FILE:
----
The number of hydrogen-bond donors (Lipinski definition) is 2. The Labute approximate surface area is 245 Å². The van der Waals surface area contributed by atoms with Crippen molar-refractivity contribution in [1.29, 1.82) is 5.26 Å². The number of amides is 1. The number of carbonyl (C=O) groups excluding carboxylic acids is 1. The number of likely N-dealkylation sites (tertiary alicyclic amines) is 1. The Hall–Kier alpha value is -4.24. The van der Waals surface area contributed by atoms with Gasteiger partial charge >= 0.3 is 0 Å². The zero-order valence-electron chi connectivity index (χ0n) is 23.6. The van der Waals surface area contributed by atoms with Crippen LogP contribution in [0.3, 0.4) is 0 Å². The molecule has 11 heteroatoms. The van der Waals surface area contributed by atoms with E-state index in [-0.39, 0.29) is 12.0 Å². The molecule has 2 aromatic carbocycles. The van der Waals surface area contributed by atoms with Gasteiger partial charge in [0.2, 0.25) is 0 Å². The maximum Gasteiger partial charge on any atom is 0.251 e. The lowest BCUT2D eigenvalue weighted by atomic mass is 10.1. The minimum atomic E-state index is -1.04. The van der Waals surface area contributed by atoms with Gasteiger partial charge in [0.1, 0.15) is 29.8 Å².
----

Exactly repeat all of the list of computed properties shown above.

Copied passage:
The number of hydrogen-bond donors (Lipinski definition) is 2. The Labute approximate surface area is 245 Å². The van der Waals surface area contributed by atoms with Crippen molar-refractivity contribution in [1.29, 1.82) is 5.26 Å². The number of amides is 1. The number of carbonyl (C=O) groups excluding carboxylic acids is 1. The number of likely N-dealkylation sites (tertiary alicyclic amines) is 1. The Hall–Kier alpha value is -4.24. The van der Waals surface area contributed by atoms with Gasteiger partial charge >= 0.3 is 0 Å². The zero-order valence-electron chi connectivity index (χ0n) is 23.6. The van der Waals surface area contributed by atoms with Crippen LogP contribution in [0.3, 0.4) is 0 Å². The molecule has 11 heteroatoms. The van der Waals surface area contributed by atoms with E-state index in [-0.39, 0.29) is 12.0 Å². The molecule has 2 aromatic carbocycles. The van der Waals surface area contributed by atoms with Gasteiger partial charge in [0.2, 0.25) is 0 Å². The maximum Gasteiger partial charge on any atom is 0.251 e. The lowest BCUT2D eigenvalue weighted by atomic mass is 10.1. The minimum atomic E-state index is -1.04. The van der Waals surface area contributed by atoms with Gasteiger partial charge in [0.1, 0.15) is 29.8 Å².